Sunday, 28 July 2013

Writing and reading

This is the age of words. All sorts of them. Angry ones in newspaper columns; disgustingly abusive ones on twitter; stacks of them in magazines. Printed, strung across screens, blazoned on adverts, sandwiched in book pages. How many do we see in a day? What percentage of them are we generating ourselves? But maybe the most important question: how many stay with us and actually mean something?
It’s a topic that’s been on my mind ever since I read this polemic on being an author by Anakana Schofield in the Guardian, in particular this observation:
“There seems to have been a shift from a reading culture to a writing culture, a diminishment of critical space for the contemplation of literature. Writing needs to be discussed and interrogated through reading. If you wish to write well, you need to read well, or at least widely.”
As a young person growing up in an age where it seems that creative writing workshops are around every corner, but the book deals of the future are scant (and payments shrinking by the hour), it was a timely article. The kind that I really needed to read. The kind to be printed off and stuck up somewhere prominent.
Schofield asks three questions, each elaborated on in paragraphs full of quips and points as sharp as a fresh pencil.

       1.)   “Why do the media care so much about the novelist… when they should be concentrating on the novel?
       2.)   Why can't I get paid for many of the articles I write?
       3.)  Why is there so much fuss in the media about how to write a novel… when the more important thing is how to read one?”

The transition to a media world that focuses on authors' personal lives, an industry that doesn’t pay proper wages and a society desperate to get published (but not buying books) suggests to me a struggle between visibility and invisibility. In this context, being the author of a published novel (or, in fact, writing anything available to a wide audience) can become a way of being seen. It is a type of visibility that is then linked to status - as though the idea of being published has displaced the importance of what is being published.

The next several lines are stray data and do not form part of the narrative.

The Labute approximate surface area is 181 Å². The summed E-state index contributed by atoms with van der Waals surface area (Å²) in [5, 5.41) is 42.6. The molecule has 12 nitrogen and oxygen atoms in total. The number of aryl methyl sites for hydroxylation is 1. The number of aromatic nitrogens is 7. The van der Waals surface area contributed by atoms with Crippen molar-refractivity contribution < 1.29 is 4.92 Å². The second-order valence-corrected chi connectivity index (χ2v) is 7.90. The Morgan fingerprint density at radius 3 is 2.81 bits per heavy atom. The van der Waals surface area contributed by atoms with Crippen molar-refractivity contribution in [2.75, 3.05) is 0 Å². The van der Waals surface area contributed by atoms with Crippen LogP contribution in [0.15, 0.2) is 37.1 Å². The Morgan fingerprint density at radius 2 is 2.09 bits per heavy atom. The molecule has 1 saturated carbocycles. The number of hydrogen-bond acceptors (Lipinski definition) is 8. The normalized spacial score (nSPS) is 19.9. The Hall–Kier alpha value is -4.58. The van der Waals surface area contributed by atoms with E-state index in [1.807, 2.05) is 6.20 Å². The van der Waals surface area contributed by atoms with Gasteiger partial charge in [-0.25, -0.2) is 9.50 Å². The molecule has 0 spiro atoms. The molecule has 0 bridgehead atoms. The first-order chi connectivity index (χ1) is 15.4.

I have had articles in national newspapers and magazines. Some of my peers were more interested in the platforms than in the subjects I discussed. It’s not surprising. To have respected publications on a CV gives gravitas and legitimacy. It’s also useful for the writer when it comes to pitching further articles, being part of the way the industry works. But is there a line between the desire to write, and to be seen writing? 
Visibility is alluring – and, for some, addictive. I’m part of the generation fed on a click-click-click diet of instant access where worth is measured by prominence. It’s like a new version of the American Dream anyone-can-do-it philosophy, but based on web traffic and the hope of something going viral. Thus we must be witnessed doing things – to be gaining twitter followers and keeping them up to date or to be blogging and maintaining as many page views as can be mustered. There have been suggestions recently that visibility is the new currency. And as this happens, prestige begins to be placed above (and also to undermine) monetary worth.